Opal, by Diane Thomas-Plunk, is a collection of related short stories set in 1950s rural Mississippi. Opal is a middle-aged, reclusive spinster who doesn’t seek out the world at large, but gathers up her courage when she must.
The book may be purchased through amazon, barnesandnoble, booksamillion or other online bookselelrs.
How many have you read? Here’s a list of what’s being called the three hundred books everyone should read. Actually, I’ll pass on a few of them. What about you?
Still looking for Christmas gifts? How ’bout a copy of Opal? Here are some locations. Memphis — downtown — S. Main Book Juggler, two doors down from the Elvis favorite Arcade restaurant. Cooper-Young – Burke’s Books. East Memphis – Novel Books, Perkins north of Poplar, used to be Booksellers at Laurelwood; These books are already signed. Of course there’s amazon.com, and if you happen to be near Vicksburg (where Opal went to the Piggly Wiggly), go to Lorelei Books. Have a merry.
Need to get a Christmas gift for someone special? Give her a copy of Opal and her Southern short stories set in 1950s rural Mississippi. Just go to amazon.com and look it up under Opal, Diane Thomas-Plunk. I think you’ll get smiles in return.
My book, Opal, is now available in the local author section of Novel Bookstore, the reincarnation of Booksellers at Laurelwood. Pretty excited about it. The section is located immediately to the left when you enter the front door, and the store is at 387 Perkins Extd, just north of Poplar. Check out their great new restaurant, Libro, too, after you’ve completed your book shopping.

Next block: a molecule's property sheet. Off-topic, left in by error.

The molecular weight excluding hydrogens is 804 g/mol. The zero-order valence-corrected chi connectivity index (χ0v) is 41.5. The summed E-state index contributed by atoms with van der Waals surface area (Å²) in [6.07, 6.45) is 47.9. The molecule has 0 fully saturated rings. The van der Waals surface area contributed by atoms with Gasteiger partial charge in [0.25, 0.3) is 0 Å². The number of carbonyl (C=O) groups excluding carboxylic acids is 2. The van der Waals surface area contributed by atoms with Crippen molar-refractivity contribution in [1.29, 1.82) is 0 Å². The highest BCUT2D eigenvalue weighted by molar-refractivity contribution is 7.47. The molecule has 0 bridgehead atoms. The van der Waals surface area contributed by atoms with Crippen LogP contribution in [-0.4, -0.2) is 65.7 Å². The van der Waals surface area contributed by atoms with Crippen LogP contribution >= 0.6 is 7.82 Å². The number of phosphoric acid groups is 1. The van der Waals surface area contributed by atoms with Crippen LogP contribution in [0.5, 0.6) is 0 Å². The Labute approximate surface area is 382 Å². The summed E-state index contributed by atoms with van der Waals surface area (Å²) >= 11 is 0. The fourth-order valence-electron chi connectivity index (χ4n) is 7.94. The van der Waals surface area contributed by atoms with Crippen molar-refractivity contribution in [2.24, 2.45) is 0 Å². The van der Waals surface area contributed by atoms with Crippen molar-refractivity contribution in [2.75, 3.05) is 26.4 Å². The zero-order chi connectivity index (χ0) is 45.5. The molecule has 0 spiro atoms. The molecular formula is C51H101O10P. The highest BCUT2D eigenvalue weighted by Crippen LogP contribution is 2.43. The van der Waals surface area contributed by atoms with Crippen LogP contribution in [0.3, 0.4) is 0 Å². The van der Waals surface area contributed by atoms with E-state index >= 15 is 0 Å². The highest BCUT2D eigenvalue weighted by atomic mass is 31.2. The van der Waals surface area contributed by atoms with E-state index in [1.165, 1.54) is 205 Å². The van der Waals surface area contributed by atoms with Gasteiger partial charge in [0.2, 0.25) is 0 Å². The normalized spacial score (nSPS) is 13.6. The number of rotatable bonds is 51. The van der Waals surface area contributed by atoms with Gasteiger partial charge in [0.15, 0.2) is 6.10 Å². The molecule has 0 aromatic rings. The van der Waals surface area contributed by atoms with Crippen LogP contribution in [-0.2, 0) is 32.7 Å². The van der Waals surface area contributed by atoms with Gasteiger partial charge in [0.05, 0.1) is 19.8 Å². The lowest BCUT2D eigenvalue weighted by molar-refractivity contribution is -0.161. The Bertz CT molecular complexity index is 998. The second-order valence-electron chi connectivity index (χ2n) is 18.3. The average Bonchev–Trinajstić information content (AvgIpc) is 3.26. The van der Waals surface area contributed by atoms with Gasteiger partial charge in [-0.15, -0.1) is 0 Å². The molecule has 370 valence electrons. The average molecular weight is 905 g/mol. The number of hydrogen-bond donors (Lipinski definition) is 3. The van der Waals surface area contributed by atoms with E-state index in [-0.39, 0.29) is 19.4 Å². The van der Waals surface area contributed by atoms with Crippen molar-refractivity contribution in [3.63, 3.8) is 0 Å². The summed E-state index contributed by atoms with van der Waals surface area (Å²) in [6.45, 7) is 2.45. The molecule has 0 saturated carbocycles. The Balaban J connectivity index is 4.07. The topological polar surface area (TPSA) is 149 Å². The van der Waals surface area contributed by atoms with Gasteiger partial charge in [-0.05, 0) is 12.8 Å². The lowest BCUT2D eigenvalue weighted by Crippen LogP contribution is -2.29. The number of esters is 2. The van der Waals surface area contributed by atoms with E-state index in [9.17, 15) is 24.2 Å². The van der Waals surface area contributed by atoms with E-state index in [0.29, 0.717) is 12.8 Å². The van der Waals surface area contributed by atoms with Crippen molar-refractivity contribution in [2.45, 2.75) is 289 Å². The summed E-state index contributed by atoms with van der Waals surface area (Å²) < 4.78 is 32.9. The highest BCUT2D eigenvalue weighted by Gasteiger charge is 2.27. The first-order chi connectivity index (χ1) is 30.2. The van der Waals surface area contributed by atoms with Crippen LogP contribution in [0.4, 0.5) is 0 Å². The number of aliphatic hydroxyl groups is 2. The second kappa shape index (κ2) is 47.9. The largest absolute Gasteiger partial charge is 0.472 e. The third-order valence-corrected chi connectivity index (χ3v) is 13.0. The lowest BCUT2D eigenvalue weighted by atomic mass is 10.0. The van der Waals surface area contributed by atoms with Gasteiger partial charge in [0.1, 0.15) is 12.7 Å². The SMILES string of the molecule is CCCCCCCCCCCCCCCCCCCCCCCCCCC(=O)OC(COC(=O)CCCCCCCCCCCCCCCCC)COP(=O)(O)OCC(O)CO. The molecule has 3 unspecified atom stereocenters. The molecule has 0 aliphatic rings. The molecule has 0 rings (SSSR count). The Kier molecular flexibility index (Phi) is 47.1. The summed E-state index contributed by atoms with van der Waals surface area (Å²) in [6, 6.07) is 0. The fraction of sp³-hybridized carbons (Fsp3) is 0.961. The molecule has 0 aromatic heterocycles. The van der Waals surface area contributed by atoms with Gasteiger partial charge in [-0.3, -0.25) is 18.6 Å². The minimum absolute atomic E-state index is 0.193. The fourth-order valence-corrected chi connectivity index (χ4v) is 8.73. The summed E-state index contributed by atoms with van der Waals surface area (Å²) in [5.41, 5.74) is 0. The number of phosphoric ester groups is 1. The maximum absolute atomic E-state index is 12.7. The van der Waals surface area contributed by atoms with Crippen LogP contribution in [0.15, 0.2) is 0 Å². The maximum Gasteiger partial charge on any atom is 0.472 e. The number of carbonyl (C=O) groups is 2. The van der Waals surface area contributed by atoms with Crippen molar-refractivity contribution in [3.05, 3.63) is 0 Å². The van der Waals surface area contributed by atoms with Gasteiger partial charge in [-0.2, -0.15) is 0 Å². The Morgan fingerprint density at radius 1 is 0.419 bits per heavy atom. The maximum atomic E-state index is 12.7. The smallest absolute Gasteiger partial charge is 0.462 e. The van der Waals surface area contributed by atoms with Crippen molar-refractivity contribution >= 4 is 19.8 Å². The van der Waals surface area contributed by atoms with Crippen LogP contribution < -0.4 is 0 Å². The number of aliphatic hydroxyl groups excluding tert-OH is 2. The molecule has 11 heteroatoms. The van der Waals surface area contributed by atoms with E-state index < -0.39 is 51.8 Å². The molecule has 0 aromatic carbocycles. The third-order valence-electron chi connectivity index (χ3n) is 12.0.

On Oct. 19 I’m headed to Vicksburg to do a book signing for my book, Opal. You know, Vicksburg is where Opal Pratt went to the Piggly Wiggly to buy her groceries. This is Opal country! Lorelei Bokks, 5:30 p.m., 1103 Washington Street. Join us.
I’m working on the Opal sequel, and I want your help. Here’s a synopsis (though I’m not through) of what happens in the story. Although middle-aged Opal Pratt has lived on that property all her life and her parents were there for some years before that, Opal has now learned that the front part of the property does not belong to her. And she’s not happy. She watches the land being cleared, a house larger and nicer than hers going up, and driveways being paved.
What shall we name the story? The working title is Land Lost, but that’s no good for a real title. Neighbors came to mind, but that’s too friendly. Changes might be a decent title. What do you think we should call it? Leave me a comment with your ideas.
Thank you, amazon! Both the soft cover and hard cover editions of Opal are on sale. If you’re planning to give any Opals as Christmas gifts, now is the time to purchase them. I love a good sale!
How exciting! Take a look at this promo for the Opal short stories and tell a friend.
We had a great time at the Mississippi Book Festival. Talked with other authors as well as guests who were interested in Opal. If you have a group that would like to invite me for a signing, just write a message here.
Stripped of the guise of pretense,
I unfasten the sash of distrust
And let it fall softly at your feet.
Unencumbered by falseness,
Uncovered by deceit,
I am nothing more than I am
Standing here waiting for you.